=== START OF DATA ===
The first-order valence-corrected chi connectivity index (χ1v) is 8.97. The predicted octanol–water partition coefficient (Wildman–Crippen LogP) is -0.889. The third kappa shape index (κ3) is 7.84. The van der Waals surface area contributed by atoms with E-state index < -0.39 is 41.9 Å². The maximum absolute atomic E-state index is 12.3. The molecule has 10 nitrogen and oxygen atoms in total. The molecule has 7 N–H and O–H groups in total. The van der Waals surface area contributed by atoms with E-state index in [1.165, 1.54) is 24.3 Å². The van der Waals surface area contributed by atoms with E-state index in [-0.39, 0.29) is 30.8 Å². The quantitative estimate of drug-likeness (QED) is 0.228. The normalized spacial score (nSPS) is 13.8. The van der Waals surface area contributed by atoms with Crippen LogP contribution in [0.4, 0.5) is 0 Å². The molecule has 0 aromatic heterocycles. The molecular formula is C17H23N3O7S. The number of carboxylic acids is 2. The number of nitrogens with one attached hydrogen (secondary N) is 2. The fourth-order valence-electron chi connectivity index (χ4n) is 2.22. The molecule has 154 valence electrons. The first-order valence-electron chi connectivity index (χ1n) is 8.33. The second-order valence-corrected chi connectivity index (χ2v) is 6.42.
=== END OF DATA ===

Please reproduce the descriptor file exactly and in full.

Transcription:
The first-order valence-corrected chi connectivity index (χ1v) is 8.97. The predicted octanol–water partition coefficient (Wildman–Crippen LogP) is -0.889. The third kappa shape index (κ3) is 7.84. The van der Waals surface area contributed by atoms with E-state index < -0.39 is 41.9 Å². The maximum absolute atomic E-state index is 12.3. The molecule has 10 nitrogen and oxygen atoms in total. The molecule has 7 N–H and O–H groups in total. The van der Waals surface area contributed by atoms with E-state index in [1.165, 1.54) is 24.3 Å². The van der Waals surface area contributed by atoms with E-state index in [-0.39, 0.29) is 30.8 Å². The quantitative estimate of drug-likeness (QED) is 0.228. The normalized spacial score (nSPS) is 13.8. The van der Waals surface area contributed by atoms with Crippen LogP contribution in [0.4, 0.5) is 0 Å². The molecule has 0 aromatic heterocycles. The molecular formula is C17H23N3O7S. The number of carboxylic acids is 2. The number of nitrogens with one attached hydrogen (secondary N) is 2. The fourth-order valence-electron chi connectivity index (χ4n) is 2.22. The molecule has 154 valence electrons. The first-order valence-electron chi connectivity index (χ1n) is 8.33. The second-order valence-corrected chi connectivity index (χ2v) is 6.42.